Archive for the ‘From: borrowed’ Category

25. “The Magicians,” Lev Grossman

August 23, 2011 1 comment

Think “Chronicals of Narnia” with cynicism and self-hatred instead of Christianity.

Page count: 402
Page total: 7,618


2. “The Diving-bell and the Butterfly,” Jean-Dominic Bauby

November 12, 2009 1 comment

It was good!

This is the memoir of Jean-Dominic Bauby, the editor of the French fashion magazine Elle. It recounts his experiences with Locked-In Syndrome, which he experienced following a stroke. It is written in a series of short chapter’s. Bauby’s writing is lyrical. Each of the chapters feels almost like a stand-alone story– a function of Bauby memorizing each chapter in the early mornings before his transcriber came. She then would say the letters of the French alphabet in descending order of frequency and he would blink when she hit the appropriate letter. An entire book written this way! According to Wikipedia, the book took about 200,000 blinks to write and an average word took approximately two minutes.

Page count: 144
Page total: 218

40. “Winter in the Heart,” David Poyer

June 17, 2009 Leave a comment

Last week I stayed with my aunt, who has fantastic built-in bookshelves in her spare bedroom. Sadly, she has books like this on them.

Anyway, an “old man” (that’s all we get– no age) who lives in a hole in the ground in the back woods in Pennsylvania develops a bad rash and lung infection. He passes out while being visited by a local boy, a teenager with polio, a limp, and terrible parents. The two discover, with the help of a local doctor, that Halvorsen’s affliction is the result of an illegal dumping project and join forces with an electrolysis technician who was recently fired because of her wealthy, callous, (married) boyfriend’s actions.

So. I don’t know what I was thinking– but the cover compared Poyer to Faulker, people! I’m not made of stone. Just gullible.

Since reading this book, however, I have become obsessed with making fire without matches or a lighter. I tend to get this urge in the summer, so my friend and I have made some attempts. By the end of the summer, I should be able to light shit on fire with my mind.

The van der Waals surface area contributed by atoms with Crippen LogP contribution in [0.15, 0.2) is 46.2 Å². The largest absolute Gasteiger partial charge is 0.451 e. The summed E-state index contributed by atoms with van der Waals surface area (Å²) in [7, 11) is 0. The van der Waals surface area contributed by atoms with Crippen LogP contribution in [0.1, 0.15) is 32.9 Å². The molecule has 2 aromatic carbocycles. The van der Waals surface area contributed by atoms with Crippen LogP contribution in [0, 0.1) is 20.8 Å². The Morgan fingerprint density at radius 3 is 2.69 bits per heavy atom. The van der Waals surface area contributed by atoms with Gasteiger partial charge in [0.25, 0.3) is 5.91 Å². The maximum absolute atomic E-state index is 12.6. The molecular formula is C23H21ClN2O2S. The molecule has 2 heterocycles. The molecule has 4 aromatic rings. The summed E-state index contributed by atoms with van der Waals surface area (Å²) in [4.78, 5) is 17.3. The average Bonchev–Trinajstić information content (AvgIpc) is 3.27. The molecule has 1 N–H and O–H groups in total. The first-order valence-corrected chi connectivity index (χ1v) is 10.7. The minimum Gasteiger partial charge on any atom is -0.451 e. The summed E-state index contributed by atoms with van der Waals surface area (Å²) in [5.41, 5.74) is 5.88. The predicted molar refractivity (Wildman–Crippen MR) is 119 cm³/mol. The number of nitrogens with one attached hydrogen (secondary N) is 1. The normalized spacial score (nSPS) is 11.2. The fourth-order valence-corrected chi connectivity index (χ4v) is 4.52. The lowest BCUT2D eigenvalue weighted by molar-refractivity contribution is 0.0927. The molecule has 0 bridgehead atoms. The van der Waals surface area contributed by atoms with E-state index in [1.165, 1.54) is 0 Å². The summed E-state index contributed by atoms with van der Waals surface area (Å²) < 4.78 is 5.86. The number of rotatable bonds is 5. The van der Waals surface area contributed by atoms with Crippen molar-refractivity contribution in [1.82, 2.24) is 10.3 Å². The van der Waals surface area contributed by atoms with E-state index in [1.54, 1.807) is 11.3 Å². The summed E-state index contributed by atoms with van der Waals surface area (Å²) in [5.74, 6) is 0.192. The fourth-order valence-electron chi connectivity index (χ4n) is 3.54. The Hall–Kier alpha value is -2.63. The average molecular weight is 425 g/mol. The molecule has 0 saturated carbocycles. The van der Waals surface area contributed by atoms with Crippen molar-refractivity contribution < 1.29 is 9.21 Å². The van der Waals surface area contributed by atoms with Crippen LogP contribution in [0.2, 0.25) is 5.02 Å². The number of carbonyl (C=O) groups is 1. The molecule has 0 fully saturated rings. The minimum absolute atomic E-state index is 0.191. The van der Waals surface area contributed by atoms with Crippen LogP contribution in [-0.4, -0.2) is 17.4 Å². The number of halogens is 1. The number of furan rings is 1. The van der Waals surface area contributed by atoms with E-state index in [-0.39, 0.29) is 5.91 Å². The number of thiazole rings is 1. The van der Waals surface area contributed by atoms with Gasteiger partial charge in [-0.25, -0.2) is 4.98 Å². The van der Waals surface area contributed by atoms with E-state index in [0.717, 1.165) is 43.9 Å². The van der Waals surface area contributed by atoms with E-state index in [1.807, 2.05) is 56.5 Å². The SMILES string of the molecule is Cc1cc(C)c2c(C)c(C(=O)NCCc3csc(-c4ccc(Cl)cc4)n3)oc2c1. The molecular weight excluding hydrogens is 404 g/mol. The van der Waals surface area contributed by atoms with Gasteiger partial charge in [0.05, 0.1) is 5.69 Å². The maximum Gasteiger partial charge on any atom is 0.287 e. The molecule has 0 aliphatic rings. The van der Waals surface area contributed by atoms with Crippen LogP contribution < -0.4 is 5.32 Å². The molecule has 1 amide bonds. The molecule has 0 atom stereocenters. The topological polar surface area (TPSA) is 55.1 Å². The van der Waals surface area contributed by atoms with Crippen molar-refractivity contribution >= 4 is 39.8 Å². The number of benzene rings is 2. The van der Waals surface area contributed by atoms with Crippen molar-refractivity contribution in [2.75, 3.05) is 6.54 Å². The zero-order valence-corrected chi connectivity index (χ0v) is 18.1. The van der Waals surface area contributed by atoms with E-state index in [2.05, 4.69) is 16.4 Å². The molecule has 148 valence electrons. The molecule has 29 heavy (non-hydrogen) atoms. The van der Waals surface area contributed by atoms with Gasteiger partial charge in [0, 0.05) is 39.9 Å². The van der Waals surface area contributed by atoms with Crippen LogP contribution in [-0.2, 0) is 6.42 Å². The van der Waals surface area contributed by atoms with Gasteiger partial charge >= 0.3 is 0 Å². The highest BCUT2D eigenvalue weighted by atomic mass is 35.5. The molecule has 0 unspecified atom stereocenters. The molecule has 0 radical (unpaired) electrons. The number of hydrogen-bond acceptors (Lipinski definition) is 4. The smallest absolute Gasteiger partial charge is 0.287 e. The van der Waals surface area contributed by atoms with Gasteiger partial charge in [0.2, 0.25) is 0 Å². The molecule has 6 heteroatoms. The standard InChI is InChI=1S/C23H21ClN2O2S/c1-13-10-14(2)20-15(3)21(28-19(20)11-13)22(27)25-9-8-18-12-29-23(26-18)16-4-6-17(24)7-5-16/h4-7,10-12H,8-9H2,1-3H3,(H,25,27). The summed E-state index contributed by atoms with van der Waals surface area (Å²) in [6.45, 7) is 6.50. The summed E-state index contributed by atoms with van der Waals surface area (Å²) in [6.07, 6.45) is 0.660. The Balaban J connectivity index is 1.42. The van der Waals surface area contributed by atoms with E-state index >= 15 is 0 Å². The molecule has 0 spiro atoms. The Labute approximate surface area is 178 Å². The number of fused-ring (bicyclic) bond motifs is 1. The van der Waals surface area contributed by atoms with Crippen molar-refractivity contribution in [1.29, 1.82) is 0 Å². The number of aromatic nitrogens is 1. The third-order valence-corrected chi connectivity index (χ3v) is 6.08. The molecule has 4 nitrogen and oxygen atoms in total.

Page count: 402
Page total: 18,862

34. “The Old Man and the Sea,” Ernest Hemingway

May 19, 2009 1 comment

Well. That about broke my heart. I can’t believe my father recommended this to my (extremely empathetic) younger sister.

Page count: 127
Page total: 16,572

9. “Harry Potter and the Deathly Hallows”

December 26, 2008 3 comments

This stupid book a) totally rips off “Lord of the Rings”, and b) makes me strongly consider weeping once or twice every time I read it. I usually don’t, but I’ll think for a moment “you could cry here if you wished”.

Hermione in a quote:

And all around these neatly lettered words, scribbles had been added by other witches and wizards who had come to see the place where the Boy Who Lived has escaped. Some had merely signed their names in Everlasting Ink; others had carved their initials into the wood, still others had left messages. The most recent of these, shining brightly over sixteen years’ worth of magical graffiti, all said similar things.

Good luck, Harry, wherever you are.
If you are reading this, Harry, we’re all behind you!
Long live Harry Potter.

“They shouldn’t have written on the sign!” said Hermione, indignant.

The whole bit in the train station with Dumbledore really annoys the piss out of me. It is cheating and also stupid. And, I’m afraid to admit this, but I don’t get the baby. What is the deal? Most of the last hundred or so pages annoy me. I just want the battle. And for Percy to stop being a prat. And for Ron and Hermione to make out all ready. OH WAIT:

“We’ve forgotten someone. […] The house-elves, they’ll all be down in the kitchen, won’t they?”
“You mean we ought to get them fighting?” asked Harry.
“No,” said Ron seriously, “I mean we should tell them to get out. We don’t want any more Dobbies [sic], do we? We can’t order them to die for us–”
There was a clatter as the basilisk fangs cascaded out of Hermione’s arms. Running at Ron, she flung them around his neck and kissed him full on the mouth. Ron threw away they fangs and broomstick he was holding and responded with such enthusiasm that he lifted Hermione off her feet.
“Is this the moment?” asked Harry weakly, and when nothing happened except that Ron and Hermione gripped each other with still more firmly and swayed on the spot, he raised his voice. “OI! There’s a war going on here!”
“I know, mate,” sad Ron, who looked as though he had recently been hit on the back of the head with a Bludger, “so it’s now or never, isn’t it?”

And then they forget all about the house-elves and leave them to die.

Page count: 752 Total: 4555